Brexit- VAT and customs duties- Meet your compliance obligations
After around 12 months of significant upheaval, merchandise trade organizations are taking a period of reflection to assess how well their post-Brexit international supply chains are functioning. Others have carried out exercises to fill gaps that may have arisen with their VAT and tariff compliance obligations.
This article focuses on several areas where experience shows that organizations have struggled to meet all of their indirect tax compliance requirements due to the Brexit changes.
An important context point is that Brexit resulted in increased imports into the UK (previously goods from the EU did not need to be imported). Many companies do not have experience with import / customs formalities, which increases the risk of errors. This increased risk of import errors is further compounded by many companies, at least in the first few months of 2021. Having not had enough time to prepare for the new Brexit requirements, they may not have had enough time to prepare for the new Brexit requirements. be unaware of any compliance obligations arising from their product movements. HMRC introduced several easements earlier this year to support businesses; however, they may have added to some of the uncertainty. More recently the targets have evolved again, introducing controls and controls on imports of agri-food products from the EU, with companies struggling to keep up with the various changing stages. Another example is the possibility of delaying customs duty declarations.
Delayed customs duty declarations
Businesses had and still have the option of delaying their customs declarations for goods imported into the UK from the EU since January 1, 2021. Deferral means that a full customs duty declaration is not required for an import for a period of 175 days. Under the deferral regime, the importer must either submit a simplified declaration or record the relevant data in their own records when goods are imported and follow up with a detailed supplementary declaration within the 175-day period; if this is not done, the goods are deemed not to have been legally declared and could be subject to confiscation and penalties.
Experience shows that some companies were unaware that there was a possibility of deferring declarations. It appears that some imports have been made in this way without the importing companies being fully aware of what this means and of the steps that need to be taken afterwards.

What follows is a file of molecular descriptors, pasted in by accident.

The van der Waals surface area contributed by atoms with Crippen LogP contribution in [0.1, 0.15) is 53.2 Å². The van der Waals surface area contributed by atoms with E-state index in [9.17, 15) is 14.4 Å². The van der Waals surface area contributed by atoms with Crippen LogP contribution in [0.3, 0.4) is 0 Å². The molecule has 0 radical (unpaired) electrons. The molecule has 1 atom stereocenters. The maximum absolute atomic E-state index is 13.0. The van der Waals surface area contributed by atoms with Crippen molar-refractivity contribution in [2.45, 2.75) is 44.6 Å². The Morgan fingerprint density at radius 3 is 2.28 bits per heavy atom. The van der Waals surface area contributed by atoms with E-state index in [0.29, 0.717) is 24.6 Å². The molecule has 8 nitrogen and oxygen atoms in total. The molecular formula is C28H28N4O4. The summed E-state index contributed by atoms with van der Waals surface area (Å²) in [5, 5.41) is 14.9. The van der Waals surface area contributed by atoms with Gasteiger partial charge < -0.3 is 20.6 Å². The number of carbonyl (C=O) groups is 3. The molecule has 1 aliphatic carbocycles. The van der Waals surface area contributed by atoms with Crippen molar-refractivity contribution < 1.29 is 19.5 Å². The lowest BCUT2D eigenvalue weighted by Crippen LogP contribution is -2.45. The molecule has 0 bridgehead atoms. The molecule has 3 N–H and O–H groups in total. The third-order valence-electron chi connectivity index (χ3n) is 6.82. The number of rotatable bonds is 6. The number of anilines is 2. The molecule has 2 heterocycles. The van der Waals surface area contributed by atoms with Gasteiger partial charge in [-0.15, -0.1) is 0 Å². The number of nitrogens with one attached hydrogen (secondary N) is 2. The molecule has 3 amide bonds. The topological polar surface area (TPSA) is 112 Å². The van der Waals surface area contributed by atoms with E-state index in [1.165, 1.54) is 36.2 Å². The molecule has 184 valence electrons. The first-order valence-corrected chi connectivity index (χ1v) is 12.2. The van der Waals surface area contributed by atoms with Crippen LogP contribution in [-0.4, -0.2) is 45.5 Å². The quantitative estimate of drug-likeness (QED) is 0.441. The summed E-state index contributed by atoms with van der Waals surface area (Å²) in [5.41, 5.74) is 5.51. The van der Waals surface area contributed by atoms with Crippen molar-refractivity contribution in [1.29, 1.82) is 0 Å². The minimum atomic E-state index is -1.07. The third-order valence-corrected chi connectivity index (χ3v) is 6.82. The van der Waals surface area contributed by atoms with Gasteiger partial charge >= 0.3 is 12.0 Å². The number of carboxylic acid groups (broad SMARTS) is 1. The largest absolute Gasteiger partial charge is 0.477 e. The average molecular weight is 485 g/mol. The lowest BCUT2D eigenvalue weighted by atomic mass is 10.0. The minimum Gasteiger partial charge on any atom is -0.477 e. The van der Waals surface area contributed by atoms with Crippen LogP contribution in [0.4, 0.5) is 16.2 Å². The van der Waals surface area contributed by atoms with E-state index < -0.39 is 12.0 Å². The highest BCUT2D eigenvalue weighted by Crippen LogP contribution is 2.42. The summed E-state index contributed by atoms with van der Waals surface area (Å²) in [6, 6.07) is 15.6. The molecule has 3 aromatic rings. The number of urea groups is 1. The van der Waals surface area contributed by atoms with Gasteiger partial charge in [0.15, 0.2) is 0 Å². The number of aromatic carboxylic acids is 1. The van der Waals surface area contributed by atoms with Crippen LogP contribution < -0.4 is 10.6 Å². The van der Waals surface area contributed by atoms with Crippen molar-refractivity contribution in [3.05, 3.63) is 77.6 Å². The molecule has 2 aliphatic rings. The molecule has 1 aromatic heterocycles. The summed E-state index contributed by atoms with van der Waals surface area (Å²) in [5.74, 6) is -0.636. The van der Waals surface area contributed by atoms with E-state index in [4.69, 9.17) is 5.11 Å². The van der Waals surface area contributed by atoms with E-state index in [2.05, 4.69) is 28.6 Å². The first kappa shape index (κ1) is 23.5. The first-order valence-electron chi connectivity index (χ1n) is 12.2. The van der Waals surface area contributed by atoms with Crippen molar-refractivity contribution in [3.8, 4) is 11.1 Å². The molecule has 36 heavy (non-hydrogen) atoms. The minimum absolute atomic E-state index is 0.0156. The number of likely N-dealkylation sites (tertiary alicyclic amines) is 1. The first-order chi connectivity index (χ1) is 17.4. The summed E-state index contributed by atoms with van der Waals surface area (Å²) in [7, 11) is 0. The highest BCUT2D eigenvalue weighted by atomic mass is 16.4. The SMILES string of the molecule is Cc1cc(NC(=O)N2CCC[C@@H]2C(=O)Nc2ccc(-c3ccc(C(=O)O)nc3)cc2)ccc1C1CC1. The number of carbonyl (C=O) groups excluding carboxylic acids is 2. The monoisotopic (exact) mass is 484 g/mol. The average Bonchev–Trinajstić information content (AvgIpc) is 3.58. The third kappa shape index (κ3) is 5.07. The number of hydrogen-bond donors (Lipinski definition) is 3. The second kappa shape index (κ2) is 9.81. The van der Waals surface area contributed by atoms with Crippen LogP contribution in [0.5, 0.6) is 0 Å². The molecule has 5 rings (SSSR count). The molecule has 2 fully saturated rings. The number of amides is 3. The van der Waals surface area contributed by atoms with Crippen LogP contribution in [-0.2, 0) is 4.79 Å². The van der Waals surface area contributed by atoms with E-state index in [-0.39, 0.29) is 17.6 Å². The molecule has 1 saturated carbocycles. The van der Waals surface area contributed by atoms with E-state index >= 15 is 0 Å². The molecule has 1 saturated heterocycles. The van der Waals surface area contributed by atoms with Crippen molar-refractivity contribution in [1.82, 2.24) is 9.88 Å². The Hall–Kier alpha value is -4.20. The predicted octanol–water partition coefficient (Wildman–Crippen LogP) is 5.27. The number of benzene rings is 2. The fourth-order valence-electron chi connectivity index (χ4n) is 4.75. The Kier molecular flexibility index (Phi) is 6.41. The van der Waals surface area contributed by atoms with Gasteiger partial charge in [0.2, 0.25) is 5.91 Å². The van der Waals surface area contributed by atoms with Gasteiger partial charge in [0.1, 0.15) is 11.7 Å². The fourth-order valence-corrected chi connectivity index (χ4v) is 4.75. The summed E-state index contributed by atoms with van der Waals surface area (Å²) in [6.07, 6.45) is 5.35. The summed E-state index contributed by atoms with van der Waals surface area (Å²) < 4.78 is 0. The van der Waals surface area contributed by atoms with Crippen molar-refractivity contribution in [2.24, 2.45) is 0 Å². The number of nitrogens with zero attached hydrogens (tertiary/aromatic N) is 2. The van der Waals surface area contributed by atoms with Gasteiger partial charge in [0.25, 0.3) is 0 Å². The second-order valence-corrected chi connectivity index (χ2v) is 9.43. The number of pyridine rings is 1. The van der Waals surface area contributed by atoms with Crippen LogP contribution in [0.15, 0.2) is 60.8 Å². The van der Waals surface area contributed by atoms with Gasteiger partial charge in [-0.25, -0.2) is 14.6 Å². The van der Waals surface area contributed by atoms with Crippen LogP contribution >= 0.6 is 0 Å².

Besides the risk of non-compliance of not subsequently making the full import declaration / having the information available to do so, there is also an impact on the position of import VAT. Businesses that choose to delay declarations should estimate the amount of import VAT payable and account for it using deferred import VAT accounting on the corresponding VAT return for the import period. In many cases, this does not happen.
HMRC has said it will not seek to charge a penalty for errors when reasonable care has been taken to follow guidelines when preparing the VAT return. When an estimate of the import VAT due is not declared on the VAT return, this would indicate that reasonable precautions were not taken. Based on the fact that the organization is fully taxable, there would be no potential loss of revenue for HMRC to seek to charge a penalty (since import VAT is declared and reclaimed simultaneously). However, this may suggest to HMRC that deeper compliance issues within the organization may prompt further scrutiny.
Recovery of import VAT
Another area where there have been compliance challenges is the recovery of import VAT. HMRC introduced Deferral of Import VAT Accounting (“PIVA”) from January 1, 2021, which allows importers to defer payment of import VAT to their VAT return so that ‘They often pay and collect import VAT at the same time, resulting in cash flow. advantages. When PIVA is used, organizations should ensure that the GB VAT number and the GB EORI number (registration and identification number of economic operators) are linked. When this is not the case, VAT becomes payable before the goods are released, resulting in delays.